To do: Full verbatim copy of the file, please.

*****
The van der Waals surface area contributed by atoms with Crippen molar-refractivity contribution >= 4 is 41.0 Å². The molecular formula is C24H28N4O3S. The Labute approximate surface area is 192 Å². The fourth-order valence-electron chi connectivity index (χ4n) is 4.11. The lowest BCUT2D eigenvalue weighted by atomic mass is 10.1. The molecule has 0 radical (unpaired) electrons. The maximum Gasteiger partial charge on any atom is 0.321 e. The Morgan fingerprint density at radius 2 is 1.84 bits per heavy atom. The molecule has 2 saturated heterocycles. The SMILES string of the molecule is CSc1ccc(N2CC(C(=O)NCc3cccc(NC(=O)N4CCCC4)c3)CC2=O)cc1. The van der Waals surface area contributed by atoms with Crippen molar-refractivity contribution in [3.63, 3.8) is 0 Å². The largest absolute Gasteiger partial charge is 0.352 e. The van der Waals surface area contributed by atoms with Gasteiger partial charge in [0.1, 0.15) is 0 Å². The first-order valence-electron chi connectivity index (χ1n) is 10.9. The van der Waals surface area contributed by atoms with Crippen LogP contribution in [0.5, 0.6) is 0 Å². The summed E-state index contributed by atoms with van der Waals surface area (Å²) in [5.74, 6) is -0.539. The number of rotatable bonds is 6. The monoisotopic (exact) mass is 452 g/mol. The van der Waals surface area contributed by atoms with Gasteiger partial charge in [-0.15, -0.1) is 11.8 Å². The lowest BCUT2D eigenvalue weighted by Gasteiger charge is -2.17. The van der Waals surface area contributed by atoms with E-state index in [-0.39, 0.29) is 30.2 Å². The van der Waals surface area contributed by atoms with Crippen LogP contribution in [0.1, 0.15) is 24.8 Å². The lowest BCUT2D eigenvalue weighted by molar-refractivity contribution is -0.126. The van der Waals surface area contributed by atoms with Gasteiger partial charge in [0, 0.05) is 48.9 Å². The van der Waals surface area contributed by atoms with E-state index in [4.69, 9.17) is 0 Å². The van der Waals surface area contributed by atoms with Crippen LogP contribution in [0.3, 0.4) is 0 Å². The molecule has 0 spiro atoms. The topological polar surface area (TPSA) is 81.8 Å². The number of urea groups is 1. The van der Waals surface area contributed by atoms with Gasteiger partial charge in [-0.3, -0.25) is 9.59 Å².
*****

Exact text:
The van der Waals surface area contributed by atoms with Crippen molar-refractivity contribution >= 4 is 41.0 Å². The molecular formula is C24H28N4O3S. The Labute approximate surface area is 192 Å². The fourth-order valence-electron chi connectivity index (χ4n) is 4.11. The lowest BCUT2D eigenvalue weighted by atomic mass is 10.1. The molecule has 0 radical (unpaired) electrons. The maximum Gasteiger partial charge on any atom is 0.321 e. The Morgan fingerprint density at radius 2 is 1.84 bits per heavy atom. The molecule has 2 saturated heterocycles. The SMILES string of the molecule is CSc1ccc(N2CC(C(=O)NCc3cccc(NC(=O)N4CCCC4)c3)CC2=O)cc1. The van der Waals surface area contributed by atoms with Crippen molar-refractivity contribution in [3.63, 3.8) is 0 Å². The largest absolute Gasteiger partial charge is 0.352 e. The van der Waals surface area contributed by atoms with Gasteiger partial charge in [0.1, 0.15) is 0 Å². The first-order valence-electron chi connectivity index (χ1n) is 10.9. The van der Waals surface area contributed by atoms with Crippen LogP contribution in [0.5, 0.6) is 0 Å². The summed E-state index contributed by atoms with van der Waals surface area (Å²) in [5.74, 6) is -0.539. The number of rotatable bonds is 6. The monoisotopic (exact) mass is 452 g/mol. The van der Waals surface area contributed by atoms with Gasteiger partial charge in [-0.15, -0.1) is 11.8 Å². The lowest BCUT2D eigenvalue weighted by Gasteiger charge is -2.17. The van der Waals surface area contributed by atoms with E-state index in [-0.39, 0.29) is 30.2 Å². The van der Waals surface area contributed by atoms with Crippen LogP contribution in [0.1, 0.15) is 24.8 Å². The lowest BCUT2D eigenvalue weighted by molar-refractivity contribution is -0.126. The van der Waals surface area contributed by atoms with Gasteiger partial charge in [0, 0.05) is 48.9 Å². The van der Waals surface area contributed by atoms with E-state index in [4.69, 9.17) is 0 Å². The van der Waals surface area contributed by atoms with Crippen LogP contribution in [0.3, 0.4) is 0 Å². The molecule has 0 spiro atoms. The topological polar surface area (TPSA) is 81.8 Å². The number of urea groups is 1. The van der Waals surface area contributed by atoms with Gasteiger partial charge in [-0.3, -0.25) is 9.59 Å².